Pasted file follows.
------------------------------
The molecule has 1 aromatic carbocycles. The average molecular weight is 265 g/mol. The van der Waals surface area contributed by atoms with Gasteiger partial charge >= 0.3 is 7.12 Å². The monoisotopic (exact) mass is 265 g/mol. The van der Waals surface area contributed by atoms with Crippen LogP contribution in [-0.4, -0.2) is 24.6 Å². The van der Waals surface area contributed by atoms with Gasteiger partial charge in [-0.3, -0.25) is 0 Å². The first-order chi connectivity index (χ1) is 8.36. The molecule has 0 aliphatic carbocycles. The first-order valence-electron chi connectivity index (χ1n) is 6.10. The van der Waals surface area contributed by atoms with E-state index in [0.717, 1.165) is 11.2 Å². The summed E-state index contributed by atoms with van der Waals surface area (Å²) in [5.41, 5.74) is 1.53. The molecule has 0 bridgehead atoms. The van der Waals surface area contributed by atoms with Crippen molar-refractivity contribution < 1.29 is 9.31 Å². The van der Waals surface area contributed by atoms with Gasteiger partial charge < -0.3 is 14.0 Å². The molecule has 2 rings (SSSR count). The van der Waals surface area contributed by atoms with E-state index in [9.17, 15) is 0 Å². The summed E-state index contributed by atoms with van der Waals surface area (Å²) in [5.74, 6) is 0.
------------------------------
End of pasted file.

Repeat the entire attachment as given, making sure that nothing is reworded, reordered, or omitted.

The molecule has 1 aromatic carbocycles. The average molecular weight is 265 g/mol. The van der Waals surface area contributed by atoms with Gasteiger partial charge >= 0.3 is 7.12 Å². The monoisotopic (exact) mass is 265 g/mol. The van der Waals surface area contributed by atoms with Crippen LogP contribution in [-0.4, -0.2) is 24.6 Å². The van der Waals surface area contributed by atoms with Gasteiger partial charge in [-0.3, -0.25) is 0 Å². The first-order chi connectivity index (χ1) is 8.36. The molecule has 0 aliphatic carbocycles. The first-order valence-electron chi connectivity index (χ1n) is 6.10. The van der Waals surface area contributed by atoms with E-state index in [0.717, 1.165) is 11.2 Å². The summed E-state index contributed by atoms with van der Waals surface area (Å²) in [5.41, 5.74) is 1.53. The molecule has 0 bridgehead atoms. The van der Waals surface area contributed by atoms with Crippen molar-refractivity contribution < 1.29 is 9.31 Å². The van der Waals surface area contributed by atoms with Gasteiger partial charge < -0.3 is 14.0 Å². The molecule has 2 rings (SSSR count). The van der Waals surface area contributed by atoms with E-state index in [9.17, 15) is 0 Å². The summed E-state index contributed by atoms with van der Waals surface area (Å²) in [5.74, 6) is 0.